Gerald Kaufman, writing in The Guardian, gives a flavour of Labour's current debates: "I am a strong supporter of Brown as Blair's successor - or at any rate was, until I was forced to reconsider my allegiance by Lord Hattersley's recent promise to shoot himself if John Reid becomes Labour leader." (Those who have read Hattersley's very witty memoir Who Goes Home? will recall how much its author regarded and relied on Kaufman during the 1974-79 Labour Government.) Kaufman's conclusion seems to me clearly right and equally clearly dispiriting in that it needs to be said:
Those who are clear-sighted will see that Blair, with all his shortcomings and problems, has laid the foundations for [Labour's] success. I read that catcalls and jeers await the leader's address by Blair at the Manchester party conference later this month. If the delegates had any sense of history - or just any sense - they would go down on their knees in thanksgiving for his achievements and the chance for the future he has provided.
The contingent scenario Kaufman sketches in the last sentence is, of course, unlikely. It's worth reflecting on the reasons.
Kaufman was an able minister in the last Labour Government, but never won high office owing to his misfortune of becoming a senior front-bencher only during Labour's extended silliness in the 1980s. In that time, many sensible people on the Left either despaired of Labour's prospects and withheld active support, or left the party to join the Social Democrats. While then a Labour activist on the social democratic wing of the party, I never joined or supported the SDP, as it seemed to me inevitable that moderate left-of-centre politics could be electorally successful only through the Labour Party, however remote that prospect appeared at the time. My position was that, while I could see no good reason for anyone to join or support the Labour Party, I might as well stay in it as I was already there. The only reason I could bring myself to vote (as I did) in the 1983 and 1987 general elections for a party promising to abandon nuclear defence, entrench trade union immunities from the rule of law, and pursue a seriously inflationary economic programme, was that I knew there was zero chance of Labour's being elected on this programme. I don't claim in retrospect that this was necessarily reputable or correct reasoning, but it was my reasoning at the time.
But the SDP - whom I do not criticise for departing the Labour cause, and whose contribution to Labour's serial defeats till 1992 was essential for Labour's success from 1994 - made one essential point that is hard to get round. Whatever the achievements of Labour under Tony Blair, the Labour Party can never cease being the Labour Party. Its most enduring historical characteristic is to reserve admiration and love for its principal vote-losers, such as George Lansbury, Michael Foot and Tony Benn. It can never forgive leaders who are effective - consider the unpopularity of Hugh Gaitskell, whom not even Tony Blair cites as a political influence, and the fury with which party members regarded and still recall the essential cuts in public spending implemented by Denis Healey when Chancellor under Jim Callaghan. That will be Blair's fate too.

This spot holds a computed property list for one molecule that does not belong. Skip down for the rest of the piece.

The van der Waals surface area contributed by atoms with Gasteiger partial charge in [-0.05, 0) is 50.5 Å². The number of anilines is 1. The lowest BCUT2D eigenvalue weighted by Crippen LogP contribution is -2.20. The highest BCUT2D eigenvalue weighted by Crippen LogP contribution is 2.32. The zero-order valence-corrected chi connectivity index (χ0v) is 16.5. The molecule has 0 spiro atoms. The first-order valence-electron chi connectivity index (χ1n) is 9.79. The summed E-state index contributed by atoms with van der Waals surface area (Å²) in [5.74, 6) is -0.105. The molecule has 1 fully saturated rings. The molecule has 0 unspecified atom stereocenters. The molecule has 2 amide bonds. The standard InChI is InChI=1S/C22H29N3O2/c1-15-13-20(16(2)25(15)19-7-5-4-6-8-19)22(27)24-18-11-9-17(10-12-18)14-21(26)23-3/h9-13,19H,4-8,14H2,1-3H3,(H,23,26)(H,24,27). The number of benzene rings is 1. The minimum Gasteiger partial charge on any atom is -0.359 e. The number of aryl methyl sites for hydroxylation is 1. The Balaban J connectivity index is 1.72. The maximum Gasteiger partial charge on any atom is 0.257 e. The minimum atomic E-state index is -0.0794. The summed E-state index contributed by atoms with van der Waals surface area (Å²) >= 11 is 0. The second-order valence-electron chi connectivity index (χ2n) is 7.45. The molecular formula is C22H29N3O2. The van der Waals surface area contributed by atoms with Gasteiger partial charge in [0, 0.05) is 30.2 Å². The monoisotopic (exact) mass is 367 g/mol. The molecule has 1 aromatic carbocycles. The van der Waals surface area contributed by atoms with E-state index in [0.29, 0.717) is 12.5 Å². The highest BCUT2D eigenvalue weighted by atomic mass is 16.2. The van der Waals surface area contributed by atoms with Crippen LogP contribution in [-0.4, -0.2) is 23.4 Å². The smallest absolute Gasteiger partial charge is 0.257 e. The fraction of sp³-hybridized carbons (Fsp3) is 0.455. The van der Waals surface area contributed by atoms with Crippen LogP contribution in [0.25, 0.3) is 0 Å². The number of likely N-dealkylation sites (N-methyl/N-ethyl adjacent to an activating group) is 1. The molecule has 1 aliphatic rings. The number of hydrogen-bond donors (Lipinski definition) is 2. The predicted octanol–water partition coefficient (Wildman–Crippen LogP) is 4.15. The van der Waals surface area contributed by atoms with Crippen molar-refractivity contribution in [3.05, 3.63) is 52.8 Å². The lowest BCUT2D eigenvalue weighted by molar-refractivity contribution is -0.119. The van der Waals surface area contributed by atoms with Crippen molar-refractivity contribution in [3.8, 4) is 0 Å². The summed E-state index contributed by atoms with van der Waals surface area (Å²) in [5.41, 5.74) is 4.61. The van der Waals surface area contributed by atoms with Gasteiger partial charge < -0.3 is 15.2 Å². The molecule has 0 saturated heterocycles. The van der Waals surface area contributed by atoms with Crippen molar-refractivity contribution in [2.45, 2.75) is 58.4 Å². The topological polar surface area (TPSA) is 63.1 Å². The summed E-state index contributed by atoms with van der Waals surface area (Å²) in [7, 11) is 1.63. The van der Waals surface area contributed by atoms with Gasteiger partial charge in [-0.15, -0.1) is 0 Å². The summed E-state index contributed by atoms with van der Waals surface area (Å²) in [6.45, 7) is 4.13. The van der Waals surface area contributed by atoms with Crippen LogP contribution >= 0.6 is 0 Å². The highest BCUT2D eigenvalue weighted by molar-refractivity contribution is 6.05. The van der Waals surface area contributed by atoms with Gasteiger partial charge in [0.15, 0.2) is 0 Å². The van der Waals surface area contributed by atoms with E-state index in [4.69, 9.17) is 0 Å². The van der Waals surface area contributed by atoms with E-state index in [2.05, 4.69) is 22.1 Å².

It will also be Gordon Brown's, assuming there is policy continuity between leaders. I expect there will be, which makes Labour's feuding all the more incomprehensible. In his Times column today, Anatole Kaletsky argues:
Mr Brown’s most important decision when he takes over as Prime Minister will be over foreign policy: to continue with the Blair policy, or to withdraw from Iraq and publicly break with President Bush. If Mr Brown has any sense he will do the latter, not only because US foreign policies have proved so disastrous, but also because a clean break with President Bush will symbolise the end of the Blair era, will allow the Labour Party to return to its internationalist traditions and will reconnect the Government with both middle-class and left-wing voters.
I disagree strongly with this judgement of Blair's foreign policies, but I suspect it also misreads Brown's intentions. None of us - probably not even Brown's closest allies - can predict with any confidence the likely tilt of his premiership on foreign policy, but the indications are that he is an instinctive Atlanticist. He feels at home with the personalities and politics symbolised by Democrats such as Richard Holbrooke, who would probably have been Secretary of State (and a very good one) had John Kerry become President. Brown's support for renewing the British independent nuclear deterrent is welcome, and also notable in that he didn't need to say it. Whether he prove an effective Prime Minister or merely a coda in a long period of single-party dominance is another question. I suspect he will be a historically insignificant premier, comparable to the Canadian Liberal Paul Martin, another long-serving finance minister who waited years to assume the leadership he coveted. Labour's current warring makes that downbeat scenario all the more likely.